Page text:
It's hard to overstate the importance of hydration -- the fluid in your body helps maintain your blood volume, plays a role in nutrient transport and even supports body temperature regulation. If you're bored with plain water, adding a squeeze of lemon might encourage you to drink more. You'll also enjoy other benefits related to lemon juice's vitamin C content.
Low in Calories
Lemon isn't quite as low in calories as plain H2O -- it's hard to beat "zero" -- but it still fits into a calorie-controlled diet. Each cup of cold water with an ounce of lemon juice contains a negligible 7 calories, which come from its 2 grams of natural carbohydrates and sugar. If you're craving lemon flavor, cold water with lemon juice offers a diet-friendly alternative to lemonade, which contains 99 calories per cup. If you were to switch out a cup of lemonade for a cup of lemon water every day, you'd lose almost 10 pounds over the course of a year.
Good for the Skin
Lemon juice in cold water also benefits your skin. Like the other tissues in your body, your skin needs water to function properly, and staying hydrated keeps your skin healthy. Lemon juice's vitamin C content also contributes to skin health. Vitamin C is helpful for making collagen -- a protein abundant in your skin -- and it offers some natural sun protection. Cold water with an ounce of lemon juice offers 11.8 milligrams of vitamin C, which contributes 13 percent toward the daily vitamin C needs for men and 16 percent for women.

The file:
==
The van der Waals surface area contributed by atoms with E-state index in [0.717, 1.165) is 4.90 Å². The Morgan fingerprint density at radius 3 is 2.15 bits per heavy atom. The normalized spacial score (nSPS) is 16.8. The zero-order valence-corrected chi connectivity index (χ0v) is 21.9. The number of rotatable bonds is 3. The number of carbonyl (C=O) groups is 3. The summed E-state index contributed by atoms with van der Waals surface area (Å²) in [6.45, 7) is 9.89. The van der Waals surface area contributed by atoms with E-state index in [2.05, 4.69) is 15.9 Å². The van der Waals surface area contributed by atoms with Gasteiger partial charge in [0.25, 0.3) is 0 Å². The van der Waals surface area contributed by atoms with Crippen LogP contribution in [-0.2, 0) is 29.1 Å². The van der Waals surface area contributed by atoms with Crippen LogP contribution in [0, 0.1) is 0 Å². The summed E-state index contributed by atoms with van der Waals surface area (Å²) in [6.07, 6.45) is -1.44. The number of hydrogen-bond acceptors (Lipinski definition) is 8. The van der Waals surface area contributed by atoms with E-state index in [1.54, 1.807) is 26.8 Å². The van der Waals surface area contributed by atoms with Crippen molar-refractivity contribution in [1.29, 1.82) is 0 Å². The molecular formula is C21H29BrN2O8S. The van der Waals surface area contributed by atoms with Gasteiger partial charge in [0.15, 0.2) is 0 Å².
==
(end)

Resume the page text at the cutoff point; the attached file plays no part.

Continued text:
The vitamin C you'll get from lemon juice in cold water also offers other health benefits. Vitamin C is a potent antioxidant. This means that it helps prevent the oxidation of compounds within your cells -- including your DNA, the fats that make up your cell membranes and your cellular proteins -- that could otherwise cause cell damage and death. Vitamin C might help your body metabolize cholesterol. It also helps you absorb nonheme iron -- the type of iron found in plant-based foods, like spinach and lentils -- to fight iron deficiency.
Drawbacks: Effect on Your Teeth
One of the drawbacks of adding lemon juice to your water is its acid content. Acidic foods can eat away at enamel -- the very hard, strong layer that encapsulates each of your teeth -- and contribute to tooth decay. Make sure to dilute your lemon juice in plenty of water, since pure lemon juice is very acidic, and maintain good dental hygiene to help fight tooth erosion. If you're concerned about your dental health, opt for plain water until you can talk to your dentist about your risk.
- USDA National Nutrient Database: Lemon Juice, Raw
- USDA National Nutrient Database: Lemonade, Frozen Concentrate, White, Prepared With Water
- Harvard School of Public Health: Sugary Drinks
- Linus Pauling Institute: Vitamin C
- Linus Pauling Institute: Vitamin C and Skin Health
- Rice University: Antioxidants and Free Radicals
- TuftsNow: What Lies Beneath
- Columbia Health, Go Ask Alice!: Acidic Food and Tooth Decay